Director: Scott Derrickson
Cast: Ethan Hawke, Juliet Rylance, James Ransone
Plot: A true crime fiction writer (Hawke) moves into the house of a murdered family to write his next book, when he finds a box of film reels in the attic.
Sinister opens with one of the most horrific scenes in recent horror history. A grainy video footage shows a family being slowly hanged, until death, in one single shot. It does not cut away; it does not spare the viewer any courtesy. It simply shows an entire family being slowly choked to death. While Sinister isn’t the scariest movie out there, it is one of the most eerie and that opening shot is the perfect example of the kind of experience the rest of the movie is going to give you.
True crime fiction writer, Ellison Oswalt (played by Ethan Hawke, a surprisingly high-brow actor for a small-time horror flick), moves his family into a big house in a small town. What he doesn’t tell his family is that the old occupants of the house were hung (the family from the opening shot), in the garden and their little daughter announced missing – a murder that was never solved. This is the subject of his new book, although with his marriage strained by their life revolving around murder hotspots, he keeps this a secret from his wife and kids. Early on in the film, Oswalt finds a box of film reels in the attic, each containing a snuff movie. Rather than go to the police, Oswalt decides to research these tapes and write a book that could become his big break. However by viewing the videos, his family becomes the next target of a supernatural demon.
Sinister comes from the producers of Insidious, which I found to be the most terrifying movie I have yet seen. I had high hopes for this flick, although at the same time, I am still fairly new to the idea of going to the cinema for the sole reason of being scared (I guess I still am). What I liked about this film is that it seemed to find a completely different kind of scary. While Insidious was a ‘make you jump’ horror, Sinister takes a slower, more psychological route. There are few quick spooks here, but more long drawn out scenes, like the opening one, explained above. You will be watching through your fingers, unable to believe the horror and evil being played out in front of you. The snuff movies are fantastically portrayed.
Then something weird happens. About an hour in, the movie decides to fall back on the simple jumps and quick flashes, abandoning the smart approach that made it so unique in the first half of the movie. Seriously, there is a bit near the end, where the demon’s head pops out from the side of the camera, all of a sudden. It makes you jump, but it was such a cheap shot that I began to lose respect for the writers and director. Also, the scene with the demon kids dancing around the living room is not scary; it is laugh out loud funny. I am surprised it managed to get into the final cut. This change in style makes me think that the director found something scary and unique, but lost faith in his vision while writing up the script. He took the easy way out, falling back on the obvious tricks to make it a more conventional horror. This upset me, because Sinister had the chance of being something really great.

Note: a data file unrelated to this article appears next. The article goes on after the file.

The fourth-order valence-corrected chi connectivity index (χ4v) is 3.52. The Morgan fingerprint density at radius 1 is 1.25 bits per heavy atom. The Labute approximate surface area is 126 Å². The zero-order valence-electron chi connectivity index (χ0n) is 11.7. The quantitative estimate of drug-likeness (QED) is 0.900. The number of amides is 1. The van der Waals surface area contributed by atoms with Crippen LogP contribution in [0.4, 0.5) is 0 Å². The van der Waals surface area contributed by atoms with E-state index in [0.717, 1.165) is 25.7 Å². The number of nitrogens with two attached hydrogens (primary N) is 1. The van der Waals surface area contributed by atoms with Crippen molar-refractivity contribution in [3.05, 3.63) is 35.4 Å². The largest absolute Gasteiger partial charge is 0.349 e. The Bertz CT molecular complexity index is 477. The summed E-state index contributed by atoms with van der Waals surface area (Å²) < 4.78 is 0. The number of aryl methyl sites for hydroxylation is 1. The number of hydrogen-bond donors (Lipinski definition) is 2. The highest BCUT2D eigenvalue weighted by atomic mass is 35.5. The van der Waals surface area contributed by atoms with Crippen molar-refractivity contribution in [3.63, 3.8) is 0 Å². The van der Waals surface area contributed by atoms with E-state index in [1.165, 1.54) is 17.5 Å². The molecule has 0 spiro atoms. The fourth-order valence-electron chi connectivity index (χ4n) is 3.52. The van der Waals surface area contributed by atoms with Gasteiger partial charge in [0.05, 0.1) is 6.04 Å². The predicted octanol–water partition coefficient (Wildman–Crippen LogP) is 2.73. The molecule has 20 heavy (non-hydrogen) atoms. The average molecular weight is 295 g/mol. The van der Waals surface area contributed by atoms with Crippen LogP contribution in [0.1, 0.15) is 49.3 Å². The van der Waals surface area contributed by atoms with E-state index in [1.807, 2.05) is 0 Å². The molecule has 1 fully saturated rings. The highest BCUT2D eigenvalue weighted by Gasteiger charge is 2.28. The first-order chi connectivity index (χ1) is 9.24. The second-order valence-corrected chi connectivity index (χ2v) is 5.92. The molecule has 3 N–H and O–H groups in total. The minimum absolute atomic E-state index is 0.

The monster was great. You only ever see snippets of him in the grainy video, until the very end. There is something so symbolically occult about him that he scares the viewers without really trying too hard. Even the still images of him are kind of freaky. Nearer the end, when he gets longer screen time, the chills fade, especially when the cheap jumpy shots out begin, which is a shame. I would have loved to leave the cinema, not really understanding this demon. That would have been a sure-fire way of giving everyone nightmares when they got home that night.
Ethan Hawke also deserves some credit here. Because the film runs on the slower kind of horror, it really needed a strong protagonist to hold the bits in between together. Hawke does that well, giving us a character to root for. This is where most horror movies fall down. I enjoyed how Hawke always armed himself, when he suspected something was lurking at the shadows. I spend most of the time watching horrors, yelling at the character to get a weapon, so it was nice to have the writers think of that. Hawke’s character also wasn’t meant to be a nice person, so Ethan Hawke really needed to find a sense of charisma to make the part work. He did and I think held this movie up, when the flaws began making this movie a little shaky nearer the end.
I do think this movie is a little too dark for my tastes (the ending is especially grim), but I reckon there are some hard-core horror fans, who would love how this movie plays out. I will leave you with this one thought. If the demon gets you through the use of multi-media, like when Oswalt finds the film reels, doesn’t that mean that everyone who saw it in the cinema becomes the next victim? Oh, I’m sure you’ll be fine. Was that a knock at the door?
Final verdict: Although it loses touch of what made the first half great, this is still a strong horror and worth a watch.